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The Making of British Socialism$
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Mark Bevir

Print publication date: 2011

Print ISBN-13: 9780691150833

Published to Princeton Scholarship Online: October 2017

DOI: 10.23943/princeton/9780691150833.001.0001

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PRINTED FROM PRINCETON SCHOLARSHIP ONLINE (www.princeton.universitypressscholarship.com). (c) Copyright Princeton University Press, 2021. All Rights Reserved. An individual user may print out a PDF of a single chapter of a monograph in PRSO for personal use.date: 25 September 2021

The Victorian Context

The Victorian Context

Chapter:
(p.22) Chapter Two The Victorian Context
Source:
The Making of British Socialism
Author(s):

Mark Bevir

Publisher:
Princeton University Press
DOI:10.23943/princeton/9780691150833.003.0002

This chapter explores Victorian culture using the concepts of tradition and dilemma to highlight both continuities and discontinuities. Continuities arose from the persistence of traditions from the late eighteenth century right through the late nineteenth century. Discontinuities arose as people responded to dilemmas in ways that transformed these traditions. More specifically, the dominant traditions in Victorian Britain were liberalism and evangelicalism, both of which had constitutive places in a wide range of domestic, social, political, and imperial practices. However, by the 1880s and 1890s, these two traditions confronted dilemmas such as the collapse of classical economics and the crisis of faith. People responded to these dilemmas in ways that decisively changed social practices, altering the manner of religious worship, inspiring a new trade unionism, and fragmenting the Liberal Party. The British socialist movement developed in the context of these changes, sometimes benefiting from them, sometimes contributing to them, and at other times struggling to respond to them.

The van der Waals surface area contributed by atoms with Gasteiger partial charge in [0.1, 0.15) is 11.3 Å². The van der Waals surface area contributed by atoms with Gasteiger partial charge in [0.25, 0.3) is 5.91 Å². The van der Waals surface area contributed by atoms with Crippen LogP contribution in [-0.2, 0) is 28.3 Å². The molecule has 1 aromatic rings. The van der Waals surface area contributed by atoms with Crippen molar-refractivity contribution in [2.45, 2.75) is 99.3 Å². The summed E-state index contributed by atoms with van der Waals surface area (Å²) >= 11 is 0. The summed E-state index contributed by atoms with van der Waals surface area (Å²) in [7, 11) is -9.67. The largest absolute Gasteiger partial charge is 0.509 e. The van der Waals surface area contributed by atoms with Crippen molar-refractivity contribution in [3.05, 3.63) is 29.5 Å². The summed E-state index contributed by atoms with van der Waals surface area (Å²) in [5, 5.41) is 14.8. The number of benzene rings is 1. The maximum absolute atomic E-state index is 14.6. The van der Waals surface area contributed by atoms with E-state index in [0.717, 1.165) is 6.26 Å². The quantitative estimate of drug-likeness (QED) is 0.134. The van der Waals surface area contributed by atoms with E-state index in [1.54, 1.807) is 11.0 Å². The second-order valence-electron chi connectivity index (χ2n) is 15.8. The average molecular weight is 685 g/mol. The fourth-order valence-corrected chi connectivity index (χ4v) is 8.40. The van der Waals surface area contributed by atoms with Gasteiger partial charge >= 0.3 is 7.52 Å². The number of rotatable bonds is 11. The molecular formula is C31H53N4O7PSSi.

Keywords:   Victorian culture, traditions, dilemmas, liberalism, evangelicalism, social practices, religious worship, trade unionism, Liberal Party, British socialism

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